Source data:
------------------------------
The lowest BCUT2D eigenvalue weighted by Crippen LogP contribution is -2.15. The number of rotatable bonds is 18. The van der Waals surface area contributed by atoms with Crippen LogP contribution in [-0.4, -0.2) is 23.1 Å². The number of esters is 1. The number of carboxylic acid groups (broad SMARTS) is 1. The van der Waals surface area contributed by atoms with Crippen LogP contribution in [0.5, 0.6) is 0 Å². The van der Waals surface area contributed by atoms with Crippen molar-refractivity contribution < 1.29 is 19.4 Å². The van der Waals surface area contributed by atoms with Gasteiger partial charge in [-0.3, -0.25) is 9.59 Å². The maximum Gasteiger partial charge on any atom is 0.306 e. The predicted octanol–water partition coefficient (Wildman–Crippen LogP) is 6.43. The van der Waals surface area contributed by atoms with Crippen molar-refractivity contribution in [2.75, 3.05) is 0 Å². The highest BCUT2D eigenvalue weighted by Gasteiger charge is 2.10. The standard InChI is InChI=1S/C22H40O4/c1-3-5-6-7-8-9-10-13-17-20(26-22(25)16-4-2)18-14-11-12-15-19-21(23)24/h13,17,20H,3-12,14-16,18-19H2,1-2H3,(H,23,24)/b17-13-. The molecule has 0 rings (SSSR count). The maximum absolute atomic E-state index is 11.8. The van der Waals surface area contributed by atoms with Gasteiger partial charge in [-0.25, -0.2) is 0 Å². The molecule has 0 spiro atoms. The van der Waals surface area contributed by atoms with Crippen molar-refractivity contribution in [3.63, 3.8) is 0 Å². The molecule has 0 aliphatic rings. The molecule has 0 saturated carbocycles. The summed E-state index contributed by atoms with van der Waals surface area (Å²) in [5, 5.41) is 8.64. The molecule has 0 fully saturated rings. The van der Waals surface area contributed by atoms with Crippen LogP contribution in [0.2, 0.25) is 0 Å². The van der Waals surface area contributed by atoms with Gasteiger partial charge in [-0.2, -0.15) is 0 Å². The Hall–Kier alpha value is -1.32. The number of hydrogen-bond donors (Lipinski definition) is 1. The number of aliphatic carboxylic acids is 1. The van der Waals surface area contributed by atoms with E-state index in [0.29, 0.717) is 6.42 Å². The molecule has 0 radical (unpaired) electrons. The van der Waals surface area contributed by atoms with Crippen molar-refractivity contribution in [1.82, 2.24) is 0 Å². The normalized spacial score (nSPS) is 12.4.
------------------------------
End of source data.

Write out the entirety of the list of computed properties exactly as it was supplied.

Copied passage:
The lowest BCUT2D eigenvalue weighted by Crippen LogP contribution is -2.15. The number of rotatable bonds is 18. The van der Waals surface area contributed by atoms with Crippen LogP contribution in [-0.4, -0.2) is 23.1 Å². The number of esters is 1. The number of carboxylic acid groups (broad SMARTS) is 1. The van der Waals surface area contributed by atoms with Crippen LogP contribution in [0.5, 0.6) is 0 Å². The van der Waals surface area contributed by atoms with Crippen molar-refractivity contribution < 1.29 is 19.4 Å². The van der Waals surface area contributed by atoms with Gasteiger partial charge in [-0.3, -0.25) is 9.59 Å². The maximum Gasteiger partial charge on any atom is 0.306 e. The predicted octanol–water partition coefficient (Wildman–Crippen LogP) is 6.43. The van der Waals surface area contributed by atoms with Crippen molar-refractivity contribution in [2.75, 3.05) is 0 Å². The highest BCUT2D eigenvalue weighted by Gasteiger charge is 2.10. The standard InChI is InChI=1S/C22H40O4/c1-3-5-6-7-8-9-10-13-17-20(26-22(25)16-4-2)18-14-11-12-15-19-21(23)24/h13,17,20H,3-12,14-16,18-19H2,1-2H3,(H,23,24)/b17-13-. The molecule has 0 rings (SSSR count). The maximum absolute atomic E-state index is 11.8. The van der Waals surface area contributed by atoms with Gasteiger partial charge in [-0.25, -0.2) is 0 Å². The molecule has 0 spiro atoms. The van der Waals surface area contributed by atoms with Crippen molar-refractivity contribution in [3.63, 3.8) is 0 Å². The molecule has 0 aliphatic rings. The molecule has 0 saturated carbocycles. The summed E-state index contributed by atoms with van der Waals surface area (Å²) in [5, 5.41) is 8.64. The molecule has 0 fully saturated rings. The van der Waals surface area contributed by atoms with Crippen LogP contribution in [0.2, 0.25) is 0 Å². The van der Waals surface area contributed by atoms with Gasteiger partial charge in [-0.2, -0.15) is 0 Å². The Hall–Kier alpha value is -1.32. The number of hydrogen-bond donors (Lipinski definition) is 1. The number of aliphatic carboxylic acids is 1. The van der Waals surface area contributed by atoms with E-state index in [0.29, 0.717) is 6.42 Å². The molecule has 0 radical (unpaired) electrons. The van der Waals surface area contributed by atoms with Crippen molar-refractivity contribution in [1.82, 2.24) is 0 Å². The normalized spacial score (nSPS) is 12.4.